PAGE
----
When companies commit to creating a whole patient ‘ABC culture’ where patients are regarded as subject area experts it expedites collaboration ensuring that patients can be active partners in research. At last, we are starting to recognise that we have a lot to do to improve patients’ capacity to be in control of their conditions. We are thinking about how to improve patients’ abilities to manage their conditions, and take that insight and embed it within clinical trial programmes that extend to a person’s entire life.
Reputation and Rules
At NexGen, we bridge POs and pharmaceutical companies by urging both parties to incorporate the ‘BREATHE Principles’ into their patient support programmes (Figure 1). We try to encourage that all patient initiatives and engagement start with a simple call-to-action. We embark on whole patient collaborations that question; ‘patients live with their condition every day – do you?’ hopeful that the answer to this will illustrate how to get closer to patients on their terms with the things that matter to them.
The consolidation of patient engagement activities generates multiple pockets of representative data which assemble to provide big data and broad insights. Every engagement is a touchpoint opportunity with patients; ensuring quality engagement at the ‘little data’ level unlocks big data that is accurate, insightful and reflects the voice of both the masses and the individual. This approach is a progressive one, which provides the foundation for a long-standing and trusted set of relationships with patients. Reciprocally, this means a company with a ‘whole patient’ culture will be uniquely positioned as a patient-preferred partner with an implicit understanding of their disease, their unmet need and their therapeutic burden (Dreyer and Rodriguez 2016).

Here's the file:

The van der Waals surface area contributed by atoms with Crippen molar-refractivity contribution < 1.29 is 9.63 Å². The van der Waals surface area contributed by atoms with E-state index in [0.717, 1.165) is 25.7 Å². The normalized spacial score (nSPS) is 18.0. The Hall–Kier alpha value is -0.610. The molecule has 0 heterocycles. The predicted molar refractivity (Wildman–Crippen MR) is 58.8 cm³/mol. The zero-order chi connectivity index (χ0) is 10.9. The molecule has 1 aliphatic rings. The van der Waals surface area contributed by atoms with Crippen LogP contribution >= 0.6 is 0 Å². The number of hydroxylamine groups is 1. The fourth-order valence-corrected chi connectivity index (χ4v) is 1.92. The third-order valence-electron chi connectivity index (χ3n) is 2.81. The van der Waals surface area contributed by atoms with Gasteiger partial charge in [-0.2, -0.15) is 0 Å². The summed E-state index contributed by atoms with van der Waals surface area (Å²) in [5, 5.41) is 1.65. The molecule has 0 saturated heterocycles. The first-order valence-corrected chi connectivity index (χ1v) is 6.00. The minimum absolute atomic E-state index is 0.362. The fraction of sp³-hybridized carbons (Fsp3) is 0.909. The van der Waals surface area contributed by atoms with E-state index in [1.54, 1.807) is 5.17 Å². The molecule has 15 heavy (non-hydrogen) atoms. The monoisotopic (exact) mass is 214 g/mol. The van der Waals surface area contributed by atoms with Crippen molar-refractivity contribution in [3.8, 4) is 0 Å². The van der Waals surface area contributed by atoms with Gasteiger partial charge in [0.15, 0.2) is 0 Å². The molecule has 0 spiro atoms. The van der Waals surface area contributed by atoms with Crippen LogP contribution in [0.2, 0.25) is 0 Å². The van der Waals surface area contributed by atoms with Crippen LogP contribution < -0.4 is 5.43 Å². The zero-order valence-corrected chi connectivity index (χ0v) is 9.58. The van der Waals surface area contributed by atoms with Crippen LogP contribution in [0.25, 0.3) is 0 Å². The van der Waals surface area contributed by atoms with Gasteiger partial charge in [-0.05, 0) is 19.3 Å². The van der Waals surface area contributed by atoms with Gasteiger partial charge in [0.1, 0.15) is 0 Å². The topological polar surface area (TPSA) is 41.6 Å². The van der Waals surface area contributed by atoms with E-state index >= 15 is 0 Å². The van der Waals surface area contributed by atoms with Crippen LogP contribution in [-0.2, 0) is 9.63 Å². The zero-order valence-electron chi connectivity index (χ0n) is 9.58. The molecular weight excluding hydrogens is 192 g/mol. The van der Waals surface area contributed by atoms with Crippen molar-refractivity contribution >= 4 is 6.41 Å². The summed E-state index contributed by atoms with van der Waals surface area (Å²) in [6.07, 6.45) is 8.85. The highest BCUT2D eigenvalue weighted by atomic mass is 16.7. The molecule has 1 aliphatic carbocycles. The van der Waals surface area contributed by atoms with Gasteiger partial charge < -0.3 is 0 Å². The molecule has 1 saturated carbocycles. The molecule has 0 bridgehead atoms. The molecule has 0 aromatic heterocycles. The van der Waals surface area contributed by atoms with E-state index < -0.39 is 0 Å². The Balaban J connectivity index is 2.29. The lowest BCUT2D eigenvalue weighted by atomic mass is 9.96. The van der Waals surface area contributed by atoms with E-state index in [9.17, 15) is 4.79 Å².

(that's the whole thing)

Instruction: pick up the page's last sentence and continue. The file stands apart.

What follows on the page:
A quarter of a century since my first foray into patient education and communication can be summarised into one key learning; pharma companies must treat the entire patient not just ‘the disease.' Your reputation and your survival depends on it.
- Twenty five years ago there was no concept of ‘patient-centred behaviours.'
- Patient advocacy activism was necessary to change the attitude of industry towards patients.
- Companies should initiate projects through social channels to keep in touch about patient needs.